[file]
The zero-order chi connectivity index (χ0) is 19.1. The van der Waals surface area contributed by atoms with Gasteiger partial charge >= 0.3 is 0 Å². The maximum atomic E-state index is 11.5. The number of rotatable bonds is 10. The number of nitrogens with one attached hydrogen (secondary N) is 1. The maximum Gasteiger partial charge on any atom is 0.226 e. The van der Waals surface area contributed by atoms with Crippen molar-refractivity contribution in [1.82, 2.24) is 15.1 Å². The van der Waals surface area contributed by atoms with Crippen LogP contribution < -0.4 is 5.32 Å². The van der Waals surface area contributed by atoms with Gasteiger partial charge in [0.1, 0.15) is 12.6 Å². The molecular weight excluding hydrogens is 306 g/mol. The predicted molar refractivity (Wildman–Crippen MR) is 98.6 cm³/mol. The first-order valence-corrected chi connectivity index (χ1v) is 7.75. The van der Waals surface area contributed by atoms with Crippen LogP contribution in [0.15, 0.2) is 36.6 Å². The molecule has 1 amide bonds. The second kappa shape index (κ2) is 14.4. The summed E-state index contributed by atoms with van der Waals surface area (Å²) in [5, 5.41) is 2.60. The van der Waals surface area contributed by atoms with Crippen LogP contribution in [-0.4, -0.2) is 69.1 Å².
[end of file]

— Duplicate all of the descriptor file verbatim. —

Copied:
The zero-order chi connectivity index (χ0) is 19.1. The van der Waals surface area contributed by atoms with Gasteiger partial charge >= 0.3 is 0 Å². The maximum atomic E-state index is 11.5. The number of rotatable bonds is 10. The number of nitrogens with one attached hydrogen (secondary N) is 1. The maximum Gasteiger partial charge on any atom is 0.226 e. The van der Waals surface area contributed by atoms with Crippen molar-refractivity contribution in [1.82, 2.24) is 15.1 Å². The van der Waals surface area contributed by atoms with Crippen LogP contribution < -0.4 is 5.32 Å². The van der Waals surface area contributed by atoms with Gasteiger partial charge in [0.1, 0.15) is 12.6 Å². The molecular weight excluding hydrogens is 306 g/mol. The predicted molar refractivity (Wildman–Crippen MR) is 98.6 cm³/mol. The first-order valence-corrected chi connectivity index (χ1v) is 7.75. The van der Waals surface area contributed by atoms with Crippen LogP contribution in [0.15, 0.2) is 36.6 Å². The molecule has 1 amide bonds. The second kappa shape index (κ2) is 14.4. The summed E-state index contributed by atoms with van der Waals surface area (Å²) in [5, 5.41) is 2.60. The van der Waals surface area contributed by atoms with Crippen LogP contribution in [-0.4, -0.2) is 69.1 Å².